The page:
I slowly wake to the sound of Taps bellowing out of the ancient speakers
lining the walls of the military base about 100 yards out from my bedroom
window. The sun creeps in through my draping white curtain, and I hear the
rooster crow. I feel the footsteps approaching; the troops chant and sing
in unison as they run past in a blur. This is now my daily wake up call.
I make my way to the bathroom and start off with my daily
self-affirmations; then I do my morning stretching. These new habits I’ve
developed allow me to start every day off on a positive and peaceful note.
I struggle to open my new, unstained wood door without causing too much
commotion, but it squeaks anyways. I glide down the hallway in my pajamas
and Adidas slides, only to be greeted by my extremely well-dressed
Grand-mere. We greet each other, and she asks how I slept. I love how with
every phrase she speaks to me, more and more of her caring personality is
I push past the big purple drape into the garage, where breakfast is
served. I see my Papan listening to the radio as my two little brothers
wrestle over a piece of bread. They notice me walk in, and offer up their
chairs. I politely decline and grab my own. I hear some yelling from the
other side of the house—it’s Maman. She enters with a purpose and smiles
kindly at me. As I put an already ungodly amount of chocolate on my
baguette, everyone questions why I don’t take sugar in my coffee. I laugh
and say that I just like it black, and they leave it be. It’s times like
these where I’m the odd one out, yet I still feel so welcome.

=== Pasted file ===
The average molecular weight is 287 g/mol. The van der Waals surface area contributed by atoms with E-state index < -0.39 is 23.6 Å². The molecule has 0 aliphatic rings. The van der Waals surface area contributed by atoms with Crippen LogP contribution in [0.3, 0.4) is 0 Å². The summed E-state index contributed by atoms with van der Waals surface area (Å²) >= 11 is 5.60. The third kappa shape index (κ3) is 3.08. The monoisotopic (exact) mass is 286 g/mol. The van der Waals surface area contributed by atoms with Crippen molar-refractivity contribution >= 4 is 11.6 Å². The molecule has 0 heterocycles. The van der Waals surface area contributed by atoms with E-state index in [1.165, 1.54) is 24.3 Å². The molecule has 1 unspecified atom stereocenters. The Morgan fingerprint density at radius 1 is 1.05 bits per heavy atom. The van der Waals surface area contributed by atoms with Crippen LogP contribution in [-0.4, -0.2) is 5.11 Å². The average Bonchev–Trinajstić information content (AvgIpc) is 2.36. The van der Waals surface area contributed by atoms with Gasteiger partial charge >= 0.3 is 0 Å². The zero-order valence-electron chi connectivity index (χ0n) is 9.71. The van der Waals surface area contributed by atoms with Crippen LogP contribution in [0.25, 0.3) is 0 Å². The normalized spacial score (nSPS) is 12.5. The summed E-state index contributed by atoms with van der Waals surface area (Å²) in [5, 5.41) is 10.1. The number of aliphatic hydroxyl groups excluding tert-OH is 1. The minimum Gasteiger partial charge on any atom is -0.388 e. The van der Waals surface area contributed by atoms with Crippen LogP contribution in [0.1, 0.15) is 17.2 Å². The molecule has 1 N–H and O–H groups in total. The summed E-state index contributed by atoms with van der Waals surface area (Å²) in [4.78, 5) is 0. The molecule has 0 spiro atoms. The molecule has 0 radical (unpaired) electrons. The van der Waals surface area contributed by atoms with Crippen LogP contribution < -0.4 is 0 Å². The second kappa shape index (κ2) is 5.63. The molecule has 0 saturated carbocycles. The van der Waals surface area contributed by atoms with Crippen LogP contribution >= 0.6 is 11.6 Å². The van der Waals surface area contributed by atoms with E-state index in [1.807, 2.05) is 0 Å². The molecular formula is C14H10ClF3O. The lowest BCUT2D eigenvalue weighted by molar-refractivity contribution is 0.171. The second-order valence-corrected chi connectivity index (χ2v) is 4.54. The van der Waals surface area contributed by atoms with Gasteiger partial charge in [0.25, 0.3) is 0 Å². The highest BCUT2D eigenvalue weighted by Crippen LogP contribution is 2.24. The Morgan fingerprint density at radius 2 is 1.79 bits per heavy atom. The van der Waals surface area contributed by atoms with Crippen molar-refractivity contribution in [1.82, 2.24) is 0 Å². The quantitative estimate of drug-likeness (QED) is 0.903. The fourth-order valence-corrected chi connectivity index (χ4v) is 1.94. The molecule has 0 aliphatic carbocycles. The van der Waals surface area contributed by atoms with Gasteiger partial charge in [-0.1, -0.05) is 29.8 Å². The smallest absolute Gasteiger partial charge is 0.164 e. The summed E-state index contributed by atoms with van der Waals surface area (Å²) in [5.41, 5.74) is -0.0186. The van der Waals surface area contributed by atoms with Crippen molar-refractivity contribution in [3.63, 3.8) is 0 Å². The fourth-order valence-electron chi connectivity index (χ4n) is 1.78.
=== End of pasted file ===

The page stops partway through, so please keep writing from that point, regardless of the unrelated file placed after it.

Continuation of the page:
I had only had one bite before Augustin wanted to play. Bernard soon
followed, and before I knew it, I had twin boys showering me with entirely
too much attention at 8 o’clock in the morning. Papan shoos them away, but
a part of me wishes they would come back. Five year old boys kind of get a
bad rep. Yes, sometimes they run around the house naked throwing a fit
because they don’t want to take their shower, but other times they cuddle
up next to you and say, “You’re my Fatima”. We watch cartoons, wrestle,
play hide and seek, take walks to the boutique and they especially love to
get held upside down. I never imagined that I would love having little
siblings this much, but now, they’re what I look forward to during the day.
My Papan was a Philosophy teacher for 13 years, and now he’s the director
for the school district. My Maman teaches Geography and History. My
Grand-mere is the director of an international Catholic women’s group in
Senegal. Casually, of course.
My new family is incredible, curious and intellectual. My new neighborhood
is so luscious and green. There are many birds, lizards, chameleons and
giant cockroaches (these aren’t so fun). Our courtyard has this colorful
shattered tile, and in the middle there’s a little tree. Speaking of
trees…we have a lemon tree, my neighbors have an orange tree and there’s a
Dr. Seuss-esque tree just out our living room window. My rooftop has become
a place of reflection for me. I venture up there to watch the world go by
from time to time. You can see down to another fellow’s house, and if you
look close enough, you can even catch a glimpse of the great field that
lies just beyond the railroad tracks.
I’m so very grateful to be living here among beautiful people and
happenings. There’s already been a wedding and a block party in the big
patch of sandy-dirt just beyond our compound wall. I held my little brother
up over the wall to watch the festivities, and I fell asleep to the sound
of bad EDM mixed with traditional drumming.
This new life is turning out to be just what I needed. After starting my
year off negatively, ending up here has been so very relieving. It’s made
me truly start to trust the ways in which the world works. Sometimes the
good comes after the bad. Sometimes you have to push through hardships
before you can catch a break—and it is oh, so worth it.